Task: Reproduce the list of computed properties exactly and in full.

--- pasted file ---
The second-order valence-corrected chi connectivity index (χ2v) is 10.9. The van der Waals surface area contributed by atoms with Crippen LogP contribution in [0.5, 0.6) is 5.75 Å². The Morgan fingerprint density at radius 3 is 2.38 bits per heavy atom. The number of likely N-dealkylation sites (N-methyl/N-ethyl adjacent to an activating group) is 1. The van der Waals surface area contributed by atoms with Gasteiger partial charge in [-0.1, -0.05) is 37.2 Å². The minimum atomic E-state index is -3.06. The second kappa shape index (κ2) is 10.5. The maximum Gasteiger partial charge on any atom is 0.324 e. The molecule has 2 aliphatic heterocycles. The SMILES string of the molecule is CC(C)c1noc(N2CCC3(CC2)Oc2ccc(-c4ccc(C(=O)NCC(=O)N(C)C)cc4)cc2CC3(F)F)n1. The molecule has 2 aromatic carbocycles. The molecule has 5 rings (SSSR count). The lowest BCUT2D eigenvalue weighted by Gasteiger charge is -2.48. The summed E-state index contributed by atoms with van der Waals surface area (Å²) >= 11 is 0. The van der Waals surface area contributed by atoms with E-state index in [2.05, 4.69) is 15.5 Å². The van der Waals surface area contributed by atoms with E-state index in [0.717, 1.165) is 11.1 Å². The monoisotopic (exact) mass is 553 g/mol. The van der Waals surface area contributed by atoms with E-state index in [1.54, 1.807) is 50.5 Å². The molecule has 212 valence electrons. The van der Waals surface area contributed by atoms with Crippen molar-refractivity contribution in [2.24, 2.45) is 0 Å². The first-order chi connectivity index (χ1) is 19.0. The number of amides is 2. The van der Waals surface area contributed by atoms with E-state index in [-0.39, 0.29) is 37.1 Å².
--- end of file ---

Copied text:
The second-order valence-corrected chi connectivity index (χ2v) is 10.9. The van der Waals surface area contributed by atoms with Crippen LogP contribution in [0.5, 0.6) is 5.75 Å². The Morgan fingerprint density at radius 3 is 2.38 bits per heavy atom. The number of likely N-dealkylation sites (N-methyl/N-ethyl adjacent to an activating group) is 1. The van der Waals surface area contributed by atoms with Gasteiger partial charge in [-0.1, -0.05) is 37.2 Å². The minimum atomic E-state index is -3.06. The second kappa shape index (κ2) is 10.5. The maximum Gasteiger partial charge on any atom is 0.324 e. The molecule has 2 aliphatic heterocycles. The SMILES string of the molecule is CC(C)c1noc(N2CCC3(CC2)Oc2ccc(-c4ccc(C(=O)NCC(=O)N(C)C)cc4)cc2CC3(F)F)n1. The molecule has 2 aromatic carbocycles. The molecule has 5 rings (SSSR count). The lowest BCUT2D eigenvalue weighted by Gasteiger charge is -2.48. The summed E-state index contributed by atoms with van der Waals surface area (Å²) >= 11 is 0. The van der Waals surface area contributed by atoms with E-state index in [2.05, 4.69) is 15.5 Å². The van der Waals surface area contributed by atoms with E-state index in [0.717, 1.165) is 11.1 Å². The monoisotopic (exact) mass is 553 g/mol. The van der Waals surface area contributed by atoms with E-state index in [1.54, 1.807) is 50.5 Å². The molecule has 212 valence electrons. The van der Waals surface area contributed by atoms with Crippen molar-refractivity contribution in [2.24, 2.45) is 0 Å². The first-order chi connectivity index (χ1) is 19.0. The number of amides is 2. The van der Waals surface area contributed by atoms with E-state index in [-0.39, 0.29) is 37.1 Å².